The governor of Okinawa has called for three-way talks with the Japanese central government and the United States in a bid to resolve the standoff over a contentious military base project.
The request for dialogue follows a referendum in Okinawa, Japan’s southernmost prefecture, in which local voters overwhelmingly rejected work associated with the relocation of the U.S. Marine Corps Air Station Futenma to the coastal area of Henoko.
About 72 percent of voters opposed the land reclamation work in the referendum on February 24, compared with just 19 percent in favor and a little under 9 percent opting for “neither.” This result was based on turnout of about 52 percent of the 1.2 million eligible voters.Enjoying this article? Click here to subscribe for full access. Just $5 a month.
Okinawa Governor Denny Tamaki, who took office in October, described the result as the first clear expression of the people’s will. “In our country, which is a democracy, people’s will – which was directly demonstrated by the local referendum – has more weight than anything else and must be respected therefore,” he said during a press conference at the Foreign Correspondents’ Club of Japan on March 1.
Okinawa, a chain of islands that faces the East China Sea, is seen as a strategically important location within the region. However, residents have long criticized what they see as an excessive burden of hosting American military bases, with complaints about noise, crime, and aircraft accidents.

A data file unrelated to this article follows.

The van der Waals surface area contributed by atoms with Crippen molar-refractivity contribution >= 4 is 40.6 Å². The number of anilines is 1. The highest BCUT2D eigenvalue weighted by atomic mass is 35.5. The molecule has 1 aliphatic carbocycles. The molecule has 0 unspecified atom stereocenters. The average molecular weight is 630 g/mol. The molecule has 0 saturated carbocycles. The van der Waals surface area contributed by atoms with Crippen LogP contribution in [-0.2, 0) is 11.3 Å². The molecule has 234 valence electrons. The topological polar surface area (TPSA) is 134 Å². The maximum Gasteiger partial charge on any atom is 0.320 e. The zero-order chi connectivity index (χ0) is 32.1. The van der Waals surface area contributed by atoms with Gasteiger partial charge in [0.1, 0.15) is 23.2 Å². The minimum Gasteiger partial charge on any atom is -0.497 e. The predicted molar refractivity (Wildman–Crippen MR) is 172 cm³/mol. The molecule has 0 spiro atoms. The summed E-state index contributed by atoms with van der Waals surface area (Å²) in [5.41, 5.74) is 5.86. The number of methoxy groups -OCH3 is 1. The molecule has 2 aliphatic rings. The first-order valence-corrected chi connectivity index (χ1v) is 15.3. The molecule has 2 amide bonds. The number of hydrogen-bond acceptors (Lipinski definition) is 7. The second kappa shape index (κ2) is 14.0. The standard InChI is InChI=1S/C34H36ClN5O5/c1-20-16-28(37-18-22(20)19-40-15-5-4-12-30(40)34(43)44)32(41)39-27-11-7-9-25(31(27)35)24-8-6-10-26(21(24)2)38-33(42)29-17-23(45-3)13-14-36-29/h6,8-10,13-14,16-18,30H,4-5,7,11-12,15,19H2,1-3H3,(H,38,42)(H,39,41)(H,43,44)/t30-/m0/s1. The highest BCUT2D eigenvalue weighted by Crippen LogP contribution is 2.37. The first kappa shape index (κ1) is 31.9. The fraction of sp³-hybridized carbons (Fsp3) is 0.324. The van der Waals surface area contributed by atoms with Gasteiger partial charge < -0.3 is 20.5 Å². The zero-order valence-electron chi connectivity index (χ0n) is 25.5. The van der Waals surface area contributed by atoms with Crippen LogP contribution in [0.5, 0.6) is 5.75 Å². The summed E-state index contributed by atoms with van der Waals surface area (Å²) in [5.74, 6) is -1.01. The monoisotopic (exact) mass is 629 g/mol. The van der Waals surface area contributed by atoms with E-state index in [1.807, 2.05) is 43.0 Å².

U.S. Forces Japan told NBC News that “after several recent land returns, less than 64 percent of U.S. exclusive-use areas are on Okinawa, while about 36 percent are on mainland [Japan].”
The Marine Corps Air Station Futenma, which is currently situated within a crowded residential area on Okinawa’s main island, is set to relocate to Henoko under a long-standing plan agreed by the U.S. and Japanese governments. Some locals have raised environmental concerns about the necessary land reclamation work for the new base in Oura Bay, while other campaigners want the base moved outside of Okinawa altogether.
Tamaki traveled to Tokyo on March 1 to meet with Japanese Prime Minister Shinzo Abe and visit a senior official at the American embassy to discuss the referendum results. He called for respectful dialogue to work through these issues.
One idea he has floated is to involve the Okinawan prefectural government in a relaunched Special Action Committee on Okinawa (SACO), a process originally established by the U.S. and Japanese governments in 1995 to come up with plans to realign American bases and reduce the overall burden on the region. That was launched following local outrage over a rape case involving three U.S. servicemen.
Tamaki said more than two decades had elapsed since the SACO agreement that was the origin of the Futenma relocation plan. He argued it was now time for Tokyo and Washington to set up a “SACO plus Okinawa” dialogue “to verify the progress regarding the SACO agreement as well as to study the return of the base.”